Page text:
Fourth Street set for facelift in trail projectOctober 17, 2017
(More details on Fourth Street’s design were discussed at informational meetings Monday evening and this morning.)
By CANDY NEAL
HUNTINGBURG — Construction of the improved Fourth Street and the street’s section of the Heritage Trail should start in February.
More details on the street’s design were discussed at informational meetings Monday evening and this morning.
“We’re really excited where we’re at,” Mayor Denny Spinner told a group of 20 business and property owners at Monday’s meeting. “We’ve been talking about this since August 2014, and we’re here tonight to give you some significant facts about where we are going.”
The Heritage Trail will ultimately be a path designed for pedestrians and bicyclists that will connect the city’s north and south sides. The trail is one of the projects the city is doing under its statewide Stellar Community designation.
According to the design shown, Fourth Street between Geiger and Jackson streets will have a driving lane and sidewalk; a lane situated between the two will be used optionally as a walking lane, parking area or space for outdoor uses by a business, like seating. Trees and planters will be placed in what is now the parking lane, leaving about three parking spaces in between the planters. Businesses will have options for using part of the sidewalk or the parking lane in front of their business for enhancements like seating.
“Fourth Street is being preserved with driving lanes in both directions, so we are not altering the street’s direction. There will be two lanes of traffic,” said Ron Taylor of Indianapolis-based Taylor Siefker Williams Design Group. There will still be parking all along Fourth Street. But we think that the sidewalk and pedestrian experience is going to be better along that.”
City officials would use bollards and a temporary gate to close off the street for festivals, Taylor said.
The trees being considered are thornless honey locust trees, Taylor said. The trees don’t grow fruit, drop very few leaves and are airy enough so that the street’s historic design is not blocked, he said. Amenities, like benches and trash receptacles will be traditional-looking to fit with the street’s historic design, Taylor said. H-shaped bike racks will also be installed; those are being designed and donated by a Dubois County Leadership Academy group, he said.
Drainage will be in the center of the street, said project engineer Nick Jahn of Indianapolis-based VS Engineering, so in the event of rainy weather, the water will drain to the middle of the street instead of on the sides.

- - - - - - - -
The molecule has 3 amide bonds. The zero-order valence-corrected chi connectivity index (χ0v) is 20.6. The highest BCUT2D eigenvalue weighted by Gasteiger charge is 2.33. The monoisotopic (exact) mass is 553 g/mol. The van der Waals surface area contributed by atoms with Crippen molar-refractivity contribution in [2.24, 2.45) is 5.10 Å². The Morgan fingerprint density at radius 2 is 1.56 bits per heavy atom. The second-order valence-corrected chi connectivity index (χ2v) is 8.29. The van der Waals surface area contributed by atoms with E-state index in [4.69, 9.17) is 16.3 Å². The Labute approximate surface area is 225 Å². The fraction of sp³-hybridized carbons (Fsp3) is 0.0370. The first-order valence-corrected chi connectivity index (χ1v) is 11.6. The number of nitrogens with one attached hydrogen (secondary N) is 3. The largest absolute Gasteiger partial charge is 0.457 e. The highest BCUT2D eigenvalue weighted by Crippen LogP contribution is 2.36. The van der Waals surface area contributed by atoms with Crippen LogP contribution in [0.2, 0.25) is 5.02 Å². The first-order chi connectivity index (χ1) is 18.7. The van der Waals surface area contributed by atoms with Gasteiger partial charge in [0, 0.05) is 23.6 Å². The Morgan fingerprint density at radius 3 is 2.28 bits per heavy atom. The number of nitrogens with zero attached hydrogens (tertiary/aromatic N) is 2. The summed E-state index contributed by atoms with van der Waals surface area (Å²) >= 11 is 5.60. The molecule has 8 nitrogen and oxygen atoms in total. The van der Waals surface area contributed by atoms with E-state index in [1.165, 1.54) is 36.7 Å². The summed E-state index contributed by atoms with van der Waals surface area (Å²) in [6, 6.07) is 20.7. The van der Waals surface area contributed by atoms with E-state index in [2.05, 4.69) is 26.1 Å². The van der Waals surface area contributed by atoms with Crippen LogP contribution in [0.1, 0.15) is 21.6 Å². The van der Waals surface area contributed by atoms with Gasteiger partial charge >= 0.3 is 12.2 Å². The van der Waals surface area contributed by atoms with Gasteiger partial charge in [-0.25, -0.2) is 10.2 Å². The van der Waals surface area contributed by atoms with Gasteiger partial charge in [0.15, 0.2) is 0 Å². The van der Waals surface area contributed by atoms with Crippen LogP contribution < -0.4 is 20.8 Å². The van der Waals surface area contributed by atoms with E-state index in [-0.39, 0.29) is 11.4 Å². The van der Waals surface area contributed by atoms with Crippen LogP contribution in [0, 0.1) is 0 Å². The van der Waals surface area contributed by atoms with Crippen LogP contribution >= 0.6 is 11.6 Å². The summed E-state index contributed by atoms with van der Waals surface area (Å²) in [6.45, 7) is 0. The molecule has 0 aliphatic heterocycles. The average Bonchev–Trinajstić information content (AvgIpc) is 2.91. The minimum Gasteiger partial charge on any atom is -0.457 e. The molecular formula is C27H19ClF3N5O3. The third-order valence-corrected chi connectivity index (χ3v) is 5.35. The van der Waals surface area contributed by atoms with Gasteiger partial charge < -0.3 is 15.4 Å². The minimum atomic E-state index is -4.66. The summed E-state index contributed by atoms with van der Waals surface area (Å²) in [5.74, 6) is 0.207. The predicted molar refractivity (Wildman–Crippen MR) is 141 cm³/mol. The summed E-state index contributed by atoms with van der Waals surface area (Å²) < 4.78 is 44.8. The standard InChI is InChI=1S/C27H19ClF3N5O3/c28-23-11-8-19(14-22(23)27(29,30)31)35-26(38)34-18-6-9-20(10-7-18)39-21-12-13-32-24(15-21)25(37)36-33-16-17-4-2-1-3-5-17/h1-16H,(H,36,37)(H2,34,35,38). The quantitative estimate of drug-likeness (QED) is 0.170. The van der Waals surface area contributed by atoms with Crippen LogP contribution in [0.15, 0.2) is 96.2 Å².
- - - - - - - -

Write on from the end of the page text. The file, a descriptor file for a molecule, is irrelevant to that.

Business owners seemed to like the design. “This will give us some outside dining options without disrupting pedestrian access,” said Old School Cafe co-owner Sandy Ahlemeier. “That’s helpful to us.”
“We know there will be some disruptions for a time,” said Bob Ahlemeier, Old School co-owner and Sandy’s husband. “But the end result will be worth it.”
The design was approved by the state, Jahn said. Downtown Fourth Street is a designated historic district and must adhere to certain stipulations to keep that designation.
A parking study was also completed to determine what kind of parking was within reasonable walking distance of the downtown area, including on side streets, Taylor said. The parking information will be used in a future public relations campaign to help visitors access businesses along the street during construction times, he said.
The project should go to bid in December and a construction company should be selected in February. The plan is to work on the east block — between U.S. 231 and Jackson Street — from February to May 2018 and on the west block — U.S. 231 to Geiger Street — from June and August 2018. The street’s intersection with U.S. 231 will be worked on from September to October 2018. All work will be done before the 2018 Christmas Stroll, Jahn said.
During construction, Fourth Street will not be accessible to vehicular traffic. However, it will be accessible to pedestrians. Access for deliveries to businesses will be worked out with the construction company. A heavy PR campaign will be done throughout the construction period to make sure customers and visitors know that businesses will still be open and help them get to the businesses, Taylor said.
When asked about deliveries by semis after the construction is complete, Taylor said that it is likely that semis will not be able to use the street because of its narrowness. Spinner added that he will talk to business owners about getting their delivery companies to use smaller trucks to make deliveries on the road, and the city will help talk to delivery companies about those options.
John Songer, owner of the Gaslight, said he is excited about the improvements. “With this and Market Street (Park), it’s going to be a great enhancement to downtown,” he said. “It’s great that the city is having this forward thinking. You can’t wait for people to come to you. You have to give people a reason to come.”
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